Norton, Curtis L.
B.S. (Bachelor of Science)
Department of Accountancy
I believe this is a critical time in the history of the accounting profession in this country. A failure to come to grips with these problems will be the harbinger of a measure of regulation that can only stifle innovation, competition, opportunity, and professionalism. These harsh words are those of AICPA Public Oversight Board Chairman Arthur M. Wood. The problem referred to by Mr. Wood: the onslaught of public criticism directed at the public accounting profession as evidenced by the increasing number of law suits filed against public accounting firms in recent months. Hardly a week goes by without the report of a new suit involving huge sums of money, some in excess of $150 million, being filed against a public accounting firm with a charge of negligence. The sums involved are so large that as one critic recently noted, "It is no longer inconceivable that one or more firms could go broke directly as a result of one big mistake on an audit." In fact, at present, it is reported that the total amount of outstanding claims against the Big Eight firms exceeds $2 billion, approximately four times the estimated equity of the eight firms. Indeed, the litigation issue can no longer be considered simply an irritant, as it has in the past.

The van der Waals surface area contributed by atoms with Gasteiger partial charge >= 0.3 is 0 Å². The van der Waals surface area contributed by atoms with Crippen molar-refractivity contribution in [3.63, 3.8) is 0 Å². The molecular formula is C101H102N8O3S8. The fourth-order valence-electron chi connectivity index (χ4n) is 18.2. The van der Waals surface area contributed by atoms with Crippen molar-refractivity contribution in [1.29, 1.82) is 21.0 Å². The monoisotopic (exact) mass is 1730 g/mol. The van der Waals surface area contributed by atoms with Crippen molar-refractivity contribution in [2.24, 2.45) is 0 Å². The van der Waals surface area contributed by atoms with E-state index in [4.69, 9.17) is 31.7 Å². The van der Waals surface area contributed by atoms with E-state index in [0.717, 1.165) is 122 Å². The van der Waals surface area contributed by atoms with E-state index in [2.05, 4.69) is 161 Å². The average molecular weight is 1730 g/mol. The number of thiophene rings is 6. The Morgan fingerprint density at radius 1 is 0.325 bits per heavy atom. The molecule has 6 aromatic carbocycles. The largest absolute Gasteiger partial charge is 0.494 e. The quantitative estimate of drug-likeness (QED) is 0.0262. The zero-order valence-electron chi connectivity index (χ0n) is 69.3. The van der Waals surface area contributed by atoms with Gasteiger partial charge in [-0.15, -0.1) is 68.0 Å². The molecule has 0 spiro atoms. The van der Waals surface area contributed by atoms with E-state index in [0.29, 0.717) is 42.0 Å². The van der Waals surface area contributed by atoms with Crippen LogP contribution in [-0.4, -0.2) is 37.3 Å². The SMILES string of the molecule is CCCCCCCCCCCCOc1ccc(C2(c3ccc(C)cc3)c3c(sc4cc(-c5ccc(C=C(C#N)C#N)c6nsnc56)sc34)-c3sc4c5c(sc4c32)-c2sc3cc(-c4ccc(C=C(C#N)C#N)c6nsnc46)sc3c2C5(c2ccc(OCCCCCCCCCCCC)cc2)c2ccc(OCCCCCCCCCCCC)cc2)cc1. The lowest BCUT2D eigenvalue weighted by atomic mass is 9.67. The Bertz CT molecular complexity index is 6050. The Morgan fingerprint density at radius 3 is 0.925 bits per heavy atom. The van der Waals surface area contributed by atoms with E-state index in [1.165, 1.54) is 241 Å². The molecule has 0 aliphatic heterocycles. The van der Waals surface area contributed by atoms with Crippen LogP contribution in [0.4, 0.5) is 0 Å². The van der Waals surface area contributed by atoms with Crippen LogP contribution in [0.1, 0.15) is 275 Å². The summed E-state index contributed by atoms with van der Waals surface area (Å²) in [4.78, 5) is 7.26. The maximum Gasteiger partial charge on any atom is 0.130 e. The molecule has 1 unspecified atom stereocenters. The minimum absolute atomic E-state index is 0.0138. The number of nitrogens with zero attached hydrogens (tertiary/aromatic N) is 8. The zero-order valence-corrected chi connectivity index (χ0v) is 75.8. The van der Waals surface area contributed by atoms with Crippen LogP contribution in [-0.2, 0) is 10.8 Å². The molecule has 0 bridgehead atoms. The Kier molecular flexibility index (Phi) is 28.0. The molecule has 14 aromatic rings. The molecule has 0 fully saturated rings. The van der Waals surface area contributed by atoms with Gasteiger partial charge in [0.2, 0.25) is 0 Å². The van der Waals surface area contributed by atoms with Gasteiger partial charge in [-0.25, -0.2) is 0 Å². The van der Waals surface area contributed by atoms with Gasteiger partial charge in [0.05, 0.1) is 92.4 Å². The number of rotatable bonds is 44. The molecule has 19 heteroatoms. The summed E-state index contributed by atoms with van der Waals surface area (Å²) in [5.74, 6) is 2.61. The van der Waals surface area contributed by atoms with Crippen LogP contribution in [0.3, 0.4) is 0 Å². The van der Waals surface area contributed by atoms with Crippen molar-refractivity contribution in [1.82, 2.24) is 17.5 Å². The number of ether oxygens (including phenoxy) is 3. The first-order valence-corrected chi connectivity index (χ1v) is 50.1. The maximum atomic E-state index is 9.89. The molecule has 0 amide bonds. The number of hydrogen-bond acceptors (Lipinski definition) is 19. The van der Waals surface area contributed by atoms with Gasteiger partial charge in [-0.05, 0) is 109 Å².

Kohn, Barry E., "Auditor on trial : a growing concern" (1986). Honors Capstones. 202.
19 pages, 4 unnumbered pages
Northern Illinois University
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